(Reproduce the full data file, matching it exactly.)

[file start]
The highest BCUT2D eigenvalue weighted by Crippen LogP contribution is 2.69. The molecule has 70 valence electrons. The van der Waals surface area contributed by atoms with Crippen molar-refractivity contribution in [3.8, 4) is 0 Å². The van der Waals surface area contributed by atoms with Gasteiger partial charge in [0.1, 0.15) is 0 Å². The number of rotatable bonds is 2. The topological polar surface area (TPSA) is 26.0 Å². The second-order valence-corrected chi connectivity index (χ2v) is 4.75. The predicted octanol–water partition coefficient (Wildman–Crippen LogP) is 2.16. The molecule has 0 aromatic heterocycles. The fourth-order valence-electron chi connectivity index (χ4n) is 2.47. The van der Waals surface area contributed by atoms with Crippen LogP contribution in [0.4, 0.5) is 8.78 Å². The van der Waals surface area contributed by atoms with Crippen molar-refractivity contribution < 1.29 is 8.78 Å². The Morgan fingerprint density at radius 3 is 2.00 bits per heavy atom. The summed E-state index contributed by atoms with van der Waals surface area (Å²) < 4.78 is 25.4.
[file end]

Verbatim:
The highest BCUT2D eigenvalue weighted by Crippen LogP contribution is 2.69. The molecule has 70 valence electrons. The van der Waals surface area contributed by atoms with Crippen molar-refractivity contribution in [3.8, 4) is 0 Å². The van der Waals surface area contributed by atoms with Gasteiger partial charge in [0.1, 0.15) is 0 Å². The number of rotatable bonds is 2. The topological polar surface area (TPSA) is 26.0 Å². The second-order valence-corrected chi connectivity index (χ2v) is 4.75. The predicted octanol–water partition coefficient (Wildman–Crippen LogP) is 2.16. The molecule has 0 aromatic heterocycles. The fourth-order valence-electron chi connectivity index (χ4n) is 2.47. The van der Waals surface area contributed by atoms with Crippen LogP contribution in [0.4, 0.5) is 8.78 Å². The van der Waals surface area contributed by atoms with Crippen molar-refractivity contribution < 1.29 is 8.78 Å². The Morgan fingerprint density at radius 3 is 2.00 bits per heavy atom. The summed E-state index contributed by atoms with van der Waals surface area (Å²) < 4.78 is 25.4.